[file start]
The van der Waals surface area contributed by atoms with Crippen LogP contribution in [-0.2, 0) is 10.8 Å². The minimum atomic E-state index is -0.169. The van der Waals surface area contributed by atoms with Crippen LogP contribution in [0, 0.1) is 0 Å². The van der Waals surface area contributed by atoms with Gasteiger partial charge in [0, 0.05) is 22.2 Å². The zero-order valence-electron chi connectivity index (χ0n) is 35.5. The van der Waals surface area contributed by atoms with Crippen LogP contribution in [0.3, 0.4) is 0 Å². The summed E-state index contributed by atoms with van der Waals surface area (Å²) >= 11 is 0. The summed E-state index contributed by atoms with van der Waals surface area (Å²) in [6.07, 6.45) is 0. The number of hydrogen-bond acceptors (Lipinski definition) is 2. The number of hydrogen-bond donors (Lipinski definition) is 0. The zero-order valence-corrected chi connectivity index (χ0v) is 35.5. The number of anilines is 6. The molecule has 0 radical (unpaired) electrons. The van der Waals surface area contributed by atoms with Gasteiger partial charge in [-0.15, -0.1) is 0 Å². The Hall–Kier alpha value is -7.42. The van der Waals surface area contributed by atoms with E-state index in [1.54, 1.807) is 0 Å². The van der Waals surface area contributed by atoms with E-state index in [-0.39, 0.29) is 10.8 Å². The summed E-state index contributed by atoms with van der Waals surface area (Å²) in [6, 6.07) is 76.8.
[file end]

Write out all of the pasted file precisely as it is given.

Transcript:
The van der Waals surface area contributed by atoms with Crippen LogP contribution in [-0.2, 0) is 10.8 Å². The minimum atomic E-state index is -0.169. The van der Waals surface area contributed by atoms with Crippen LogP contribution in [0, 0.1) is 0 Å². The van der Waals surface area contributed by atoms with Gasteiger partial charge in [0, 0.05) is 22.2 Å². The zero-order valence-electron chi connectivity index (χ0n) is 35.5. The van der Waals surface area contributed by atoms with Crippen LogP contribution in [0.3, 0.4) is 0 Å². The summed E-state index contributed by atoms with van der Waals surface area (Å²) >= 11 is 0. The summed E-state index contributed by atoms with van der Waals surface area (Å²) in [6.07, 6.45) is 0. The number of hydrogen-bond acceptors (Lipinski definition) is 2. The number of hydrogen-bond donors (Lipinski definition) is 0. The zero-order valence-corrected chi connectivity index (χ0v) is 35.5. The number of anilines is 6. The molecule has 0 radical (unpaired) electrons. The van der Waals surface area contributed by atoms with Gasteiger partial charge in [-0.15, -0.1) is 0 Å². The Hall–Kier alpha value is -7.42. The van der Waals surface area contributed by atoms with E-state index in [1.54, 1.807) is 0 Å². The van der Waals surface area contributed by atoms with E-state index in [-0.39, 0.29) is 10.8 Å². The summed E-state index contributed by atoms with van der Waals surface area (Å²) in [6, 6.07) is 76.8.